Even when it was new, All the President’s Men was something of an anomaly. It was a mystery where we already knew the solution: the resignation of President Richard Nixon. Today, we even know the identity of the mysterious informant, “Deep Throat” (played in the film by Hal Holbrook). So what — apart from historical merit — keeps the film interesting today?
President’s Men remains a political hot potato, even vilified in some quarters as left-wing propaganda, despite that it really does no more than report the history of the Watergate investigation. But considering we live in a time when people seem determined to repaint long disgraced communist-witch-hunter Sen. Joseph McCarthy as a hero, that’s perhaps not so surprising.
On another level, the film remains trenchant because it reminds us that the conspiracy was more far-reaching than the one simple Watergate break-in and was part of a plan to discredit or disgrace every electable Democratic candidate in order to pit the unelectable George McGovern against Nixon for the presidency.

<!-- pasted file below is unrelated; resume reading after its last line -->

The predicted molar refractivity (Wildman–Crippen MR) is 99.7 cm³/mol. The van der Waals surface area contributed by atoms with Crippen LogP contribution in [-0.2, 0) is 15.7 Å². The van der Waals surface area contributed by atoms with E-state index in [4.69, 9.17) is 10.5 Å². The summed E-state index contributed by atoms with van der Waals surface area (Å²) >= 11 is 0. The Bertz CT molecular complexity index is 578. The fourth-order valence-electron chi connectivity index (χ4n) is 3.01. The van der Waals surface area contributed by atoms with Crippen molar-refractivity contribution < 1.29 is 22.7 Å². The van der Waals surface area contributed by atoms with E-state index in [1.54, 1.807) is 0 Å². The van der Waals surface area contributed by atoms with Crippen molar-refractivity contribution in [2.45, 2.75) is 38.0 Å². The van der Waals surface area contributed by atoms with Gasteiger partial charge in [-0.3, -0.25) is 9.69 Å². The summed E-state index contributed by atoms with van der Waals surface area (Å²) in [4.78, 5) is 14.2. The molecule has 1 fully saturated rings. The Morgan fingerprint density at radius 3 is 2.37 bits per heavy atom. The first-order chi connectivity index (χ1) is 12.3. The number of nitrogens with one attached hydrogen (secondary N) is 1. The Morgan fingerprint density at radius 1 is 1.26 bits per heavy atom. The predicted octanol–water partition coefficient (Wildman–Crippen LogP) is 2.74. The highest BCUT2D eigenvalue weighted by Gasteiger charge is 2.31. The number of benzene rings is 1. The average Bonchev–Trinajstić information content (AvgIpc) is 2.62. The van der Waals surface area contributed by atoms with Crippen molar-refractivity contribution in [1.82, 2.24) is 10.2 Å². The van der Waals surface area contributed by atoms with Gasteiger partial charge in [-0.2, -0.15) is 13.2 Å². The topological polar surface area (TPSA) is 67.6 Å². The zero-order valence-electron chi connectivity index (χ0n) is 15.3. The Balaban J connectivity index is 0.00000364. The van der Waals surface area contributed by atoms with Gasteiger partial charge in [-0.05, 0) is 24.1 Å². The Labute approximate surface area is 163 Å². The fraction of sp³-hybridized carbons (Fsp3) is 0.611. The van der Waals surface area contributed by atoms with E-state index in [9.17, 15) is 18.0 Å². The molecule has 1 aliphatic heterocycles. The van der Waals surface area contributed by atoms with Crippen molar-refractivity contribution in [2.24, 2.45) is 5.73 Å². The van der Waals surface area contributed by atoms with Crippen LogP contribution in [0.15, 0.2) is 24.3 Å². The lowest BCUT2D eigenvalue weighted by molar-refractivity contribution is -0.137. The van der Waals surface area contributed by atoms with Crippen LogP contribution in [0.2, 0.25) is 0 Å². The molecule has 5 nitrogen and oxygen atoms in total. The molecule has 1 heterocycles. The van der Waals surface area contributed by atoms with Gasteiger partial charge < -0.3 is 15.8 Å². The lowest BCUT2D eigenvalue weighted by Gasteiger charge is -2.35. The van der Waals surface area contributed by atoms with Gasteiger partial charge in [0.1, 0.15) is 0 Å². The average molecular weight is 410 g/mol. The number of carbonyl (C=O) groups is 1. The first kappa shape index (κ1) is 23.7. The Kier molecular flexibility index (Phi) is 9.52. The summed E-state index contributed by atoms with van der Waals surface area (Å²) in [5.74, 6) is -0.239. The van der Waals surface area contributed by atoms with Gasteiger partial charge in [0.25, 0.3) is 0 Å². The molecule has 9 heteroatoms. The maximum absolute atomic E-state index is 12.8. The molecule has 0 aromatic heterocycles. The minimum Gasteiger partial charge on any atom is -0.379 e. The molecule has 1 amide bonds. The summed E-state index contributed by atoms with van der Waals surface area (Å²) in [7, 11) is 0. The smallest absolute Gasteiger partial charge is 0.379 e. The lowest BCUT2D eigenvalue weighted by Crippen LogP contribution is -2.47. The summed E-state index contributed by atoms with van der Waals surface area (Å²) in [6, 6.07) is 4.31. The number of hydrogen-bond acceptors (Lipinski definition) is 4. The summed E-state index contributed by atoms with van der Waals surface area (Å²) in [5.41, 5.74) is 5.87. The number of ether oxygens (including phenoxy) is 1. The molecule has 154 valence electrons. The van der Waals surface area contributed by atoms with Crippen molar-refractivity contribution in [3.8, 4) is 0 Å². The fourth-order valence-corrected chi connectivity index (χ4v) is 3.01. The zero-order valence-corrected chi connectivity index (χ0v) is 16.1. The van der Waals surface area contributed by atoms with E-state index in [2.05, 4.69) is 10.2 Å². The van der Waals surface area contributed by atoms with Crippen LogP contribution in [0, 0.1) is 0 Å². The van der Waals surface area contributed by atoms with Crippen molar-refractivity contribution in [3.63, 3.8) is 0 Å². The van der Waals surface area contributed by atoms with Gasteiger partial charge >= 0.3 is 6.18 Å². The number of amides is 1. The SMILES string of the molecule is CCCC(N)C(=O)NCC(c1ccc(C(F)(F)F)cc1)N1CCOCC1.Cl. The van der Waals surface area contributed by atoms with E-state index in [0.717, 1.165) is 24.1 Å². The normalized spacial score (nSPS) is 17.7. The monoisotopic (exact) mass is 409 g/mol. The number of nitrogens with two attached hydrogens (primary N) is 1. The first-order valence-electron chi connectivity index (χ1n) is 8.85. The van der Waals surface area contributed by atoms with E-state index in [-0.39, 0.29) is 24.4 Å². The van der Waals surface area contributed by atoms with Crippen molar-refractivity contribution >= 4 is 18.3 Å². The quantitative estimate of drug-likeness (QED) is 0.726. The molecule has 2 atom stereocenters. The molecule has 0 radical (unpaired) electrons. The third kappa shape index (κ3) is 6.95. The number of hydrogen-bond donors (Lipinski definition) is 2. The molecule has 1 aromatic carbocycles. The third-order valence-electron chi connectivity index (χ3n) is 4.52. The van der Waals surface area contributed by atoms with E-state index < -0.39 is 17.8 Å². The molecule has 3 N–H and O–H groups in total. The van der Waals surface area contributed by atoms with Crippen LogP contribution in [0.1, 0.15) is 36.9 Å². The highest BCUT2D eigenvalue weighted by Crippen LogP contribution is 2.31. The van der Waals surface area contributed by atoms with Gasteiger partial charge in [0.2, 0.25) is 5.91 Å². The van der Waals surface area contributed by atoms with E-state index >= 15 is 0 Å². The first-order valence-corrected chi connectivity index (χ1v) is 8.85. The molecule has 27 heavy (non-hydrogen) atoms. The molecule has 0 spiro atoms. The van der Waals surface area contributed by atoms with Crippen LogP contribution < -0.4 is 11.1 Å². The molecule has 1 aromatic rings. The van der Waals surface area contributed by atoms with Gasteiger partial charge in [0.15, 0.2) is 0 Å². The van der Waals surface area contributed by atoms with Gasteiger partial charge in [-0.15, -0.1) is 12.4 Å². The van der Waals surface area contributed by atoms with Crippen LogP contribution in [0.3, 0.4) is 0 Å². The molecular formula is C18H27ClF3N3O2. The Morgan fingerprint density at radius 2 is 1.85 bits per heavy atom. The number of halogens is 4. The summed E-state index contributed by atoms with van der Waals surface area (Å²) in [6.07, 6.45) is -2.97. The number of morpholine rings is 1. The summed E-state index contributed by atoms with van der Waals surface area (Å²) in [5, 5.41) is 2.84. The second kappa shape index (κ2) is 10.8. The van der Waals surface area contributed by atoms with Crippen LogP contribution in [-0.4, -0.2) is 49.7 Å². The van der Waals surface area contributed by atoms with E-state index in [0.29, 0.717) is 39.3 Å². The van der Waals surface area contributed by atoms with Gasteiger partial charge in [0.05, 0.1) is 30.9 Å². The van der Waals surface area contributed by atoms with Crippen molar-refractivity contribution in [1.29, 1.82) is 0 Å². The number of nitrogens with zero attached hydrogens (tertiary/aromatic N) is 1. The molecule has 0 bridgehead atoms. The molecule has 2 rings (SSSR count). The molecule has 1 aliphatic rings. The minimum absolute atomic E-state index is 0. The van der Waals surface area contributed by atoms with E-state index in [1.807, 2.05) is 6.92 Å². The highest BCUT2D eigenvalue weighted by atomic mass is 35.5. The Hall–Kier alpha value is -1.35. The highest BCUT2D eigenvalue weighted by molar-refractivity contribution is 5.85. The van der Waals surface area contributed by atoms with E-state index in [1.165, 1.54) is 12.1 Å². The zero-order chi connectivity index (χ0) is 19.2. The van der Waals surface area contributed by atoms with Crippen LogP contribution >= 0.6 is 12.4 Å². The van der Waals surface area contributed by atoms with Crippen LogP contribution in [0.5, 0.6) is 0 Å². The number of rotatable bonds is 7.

As a film, it’s brilliantly crafted and constantly entertaining — and now a fascinating time capsule of what reporting was like 30 years ago. More, it’s a different kind of time capsule, since at the time of the story it actually would come as a surprise that Woodward (Robert Redford) and Bernstein (Dustin Hoffman) had placed their lives in danger by investigating the story. That it isn’t a surprise now is hardly comforting. Rated PG.
— reviewed by Ken Hanke
[Rounding out film critic Peter Loewer’s film series, entitled “Wag the Dog: Three Political Fables,” is All the President’s Men on Wednesday, Sept, 14, and Wag the Dog, on Thursday, Sept 15. Both films will be shown at 6 p.m. in Pack Memorial Library’s Lord Auditorium.]